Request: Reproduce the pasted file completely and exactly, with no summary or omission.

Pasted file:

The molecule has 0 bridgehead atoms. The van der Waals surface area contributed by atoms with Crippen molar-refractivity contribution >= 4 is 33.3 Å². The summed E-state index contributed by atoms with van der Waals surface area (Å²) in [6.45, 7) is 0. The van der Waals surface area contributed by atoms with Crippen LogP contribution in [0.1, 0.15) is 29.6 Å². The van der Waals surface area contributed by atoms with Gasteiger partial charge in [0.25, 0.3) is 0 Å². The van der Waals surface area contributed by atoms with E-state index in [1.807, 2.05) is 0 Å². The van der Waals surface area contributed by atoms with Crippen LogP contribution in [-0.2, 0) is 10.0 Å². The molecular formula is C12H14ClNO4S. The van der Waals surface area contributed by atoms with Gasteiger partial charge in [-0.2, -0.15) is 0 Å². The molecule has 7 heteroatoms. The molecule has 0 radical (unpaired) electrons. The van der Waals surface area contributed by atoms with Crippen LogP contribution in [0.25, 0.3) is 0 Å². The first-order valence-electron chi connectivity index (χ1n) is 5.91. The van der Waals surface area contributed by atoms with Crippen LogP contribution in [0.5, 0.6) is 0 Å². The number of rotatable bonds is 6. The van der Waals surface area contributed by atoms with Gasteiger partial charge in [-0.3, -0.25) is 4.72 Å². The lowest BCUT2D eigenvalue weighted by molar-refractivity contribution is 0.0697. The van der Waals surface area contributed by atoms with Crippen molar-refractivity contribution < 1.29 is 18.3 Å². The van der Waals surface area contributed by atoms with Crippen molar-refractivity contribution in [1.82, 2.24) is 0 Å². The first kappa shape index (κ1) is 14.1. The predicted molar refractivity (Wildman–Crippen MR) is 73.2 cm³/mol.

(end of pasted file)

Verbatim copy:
The molecule has 0 bridgehead atoms. The van der Waals surface area contributed by atoms with Crippen molar-refractivity contribution >= 4 is 33.3 Å². The summed E-state index contributed by atoms with van der Waals surface area (Å²) in [6.45, 7) is 0. The van der Waals surface area contributed by atoms with Crippen LogP contribution in [0.1, 0.15) is 29.6 Å². The van der Waals surface area contributed by atoms with Gasteiger partial charge in [0.25, 0.3) is 0 Å². The van der Waals surface area contributed by atoms with E-state index in [1.807, 2.05) is 0 Å². The van der Waals surface area contributed by atoms with Crippen LogP contribution in [-0.2, 0) is 10.0 Å². The molecular formula is C12H14ClNO4S. The van der Waals surface area contributed by atoms with Gasteiger partial charge in [-0.2, -0.15) is 0 Å². The molecule has 7 heteroatoms. The molecule has 0 radical (unpaired) electrons. The van der Waals surface area contributed by atoms with Crippen LogP contribution in [0.25, 0.3) is 0 Å². The first-order valence-electron chi connectivity index (χ1n) is 5.91. The van der Waals surface area contributed by atoms with Crippen LogP contribution in [0.5, 0.6) is 0 Å². The number of rotatable bonds is 6. The van der Waals surface area contributed by atoms with Gasteiger partial charge in [-0.3, -0.25) is 4.72 Å². The lowest BCUT2D eigenvalue weighted by molar-refractivity contribution is 0.0697. The van der Waals surface area contributed by atoms with Crippen molar-refractivity contribution < 1.29 is 18.3 Å². The van der Waals surface area contributed by atoms with Crippen molar-refractivity contribution in [1.82, 2.24) is 0 Å². The first kappa shape index (κ1) is 14.1. The predicted molar refractivity (Wildman–Crippen MR) is 73.2 cm³/mol.